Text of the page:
Taking a serious note of the alleged exploitation of the devotees by the "sevaks" (servitors) at the temple, the Supreme Court had yesterday issued a slew of directions to prevent any such malpractices and mismanagement.
In a notification, the temple administration also requested the devotees to make their offerings or donations either in the "Hundi" (donation box) or at the temple head office, branch offices and temple information centres and take a receipt, instead of handing those over to the servitors.
Copies of the signed notification have been pasted at several places in the temple.
Odisha Law Minister Pratap Jena said, "The state government will examine the directions of the Supreme Court. We will abide by the rulings."
However, a section of the servitors is contemplating to request the apex court to reconsider its direction as a large number of them survive on the donations given by the devotees.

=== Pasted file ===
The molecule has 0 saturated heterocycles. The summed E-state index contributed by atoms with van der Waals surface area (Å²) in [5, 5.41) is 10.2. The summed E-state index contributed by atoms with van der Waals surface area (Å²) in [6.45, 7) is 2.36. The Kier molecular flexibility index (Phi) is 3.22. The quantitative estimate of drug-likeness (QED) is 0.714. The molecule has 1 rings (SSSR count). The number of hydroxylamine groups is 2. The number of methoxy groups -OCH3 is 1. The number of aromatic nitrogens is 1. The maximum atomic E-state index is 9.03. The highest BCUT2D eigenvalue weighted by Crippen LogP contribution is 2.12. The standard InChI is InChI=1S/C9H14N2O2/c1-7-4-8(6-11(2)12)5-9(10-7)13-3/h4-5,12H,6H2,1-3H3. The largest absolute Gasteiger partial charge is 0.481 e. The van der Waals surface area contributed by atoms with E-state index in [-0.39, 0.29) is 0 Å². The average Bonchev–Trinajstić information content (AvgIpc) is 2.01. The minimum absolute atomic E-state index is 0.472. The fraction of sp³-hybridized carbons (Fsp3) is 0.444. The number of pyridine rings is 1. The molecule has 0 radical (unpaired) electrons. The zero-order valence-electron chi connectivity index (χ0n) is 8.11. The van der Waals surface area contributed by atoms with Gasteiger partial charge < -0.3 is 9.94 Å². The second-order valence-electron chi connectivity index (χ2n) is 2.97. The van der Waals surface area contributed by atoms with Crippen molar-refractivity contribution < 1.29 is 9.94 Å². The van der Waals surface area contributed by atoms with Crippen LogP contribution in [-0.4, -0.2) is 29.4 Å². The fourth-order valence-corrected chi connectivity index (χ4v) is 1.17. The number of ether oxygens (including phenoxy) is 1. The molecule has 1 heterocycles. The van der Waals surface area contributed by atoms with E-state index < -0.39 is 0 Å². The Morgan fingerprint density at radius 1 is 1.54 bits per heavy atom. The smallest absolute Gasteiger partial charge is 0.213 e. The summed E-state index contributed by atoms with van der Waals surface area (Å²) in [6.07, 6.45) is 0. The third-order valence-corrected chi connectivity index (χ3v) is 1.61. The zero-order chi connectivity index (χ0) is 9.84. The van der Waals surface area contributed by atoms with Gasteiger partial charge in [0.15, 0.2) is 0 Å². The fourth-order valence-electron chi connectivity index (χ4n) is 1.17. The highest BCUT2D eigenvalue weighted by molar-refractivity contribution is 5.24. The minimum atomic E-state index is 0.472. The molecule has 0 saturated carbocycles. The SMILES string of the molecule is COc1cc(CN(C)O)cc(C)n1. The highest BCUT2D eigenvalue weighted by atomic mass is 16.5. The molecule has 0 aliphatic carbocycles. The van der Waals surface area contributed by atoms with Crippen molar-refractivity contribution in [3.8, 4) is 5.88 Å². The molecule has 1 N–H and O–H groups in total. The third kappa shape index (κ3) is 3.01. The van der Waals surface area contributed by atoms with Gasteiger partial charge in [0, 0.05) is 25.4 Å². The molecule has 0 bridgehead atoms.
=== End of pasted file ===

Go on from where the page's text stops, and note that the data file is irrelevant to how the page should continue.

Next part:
"A number of servitors' families eke out their living from the earnings of the temple. If the devotees do not give any donation, they may face difficulties. We are opposed to servitors demanding a certain amount of money from the devotees, but what should be done if someone donates money on his own?" asked senior servitor Ramakrushna Dasmohapatra.
The Supreme Court had yesterday said it was of prime importance that all devotees had a hassle-free visit to the Jagannath temple and the offerings made by them were not misused.
It has directed the Odisha government to study the management schemes of other important shrines such as the one of Vaishno Devi in Jammu and Kashmir, the Somnath temple in Gujarat, the Golden Temple in Punjab, the Tirupati temple in Andhra Pradesh and the Dharmasthala temple in Karnataka.
A vacation bench of justices Adarsh Kumar Goel and Ashok Bhushan, which passed several directions, said proper management of the pilgrimage centres in a country of great importance was a matter of public interest.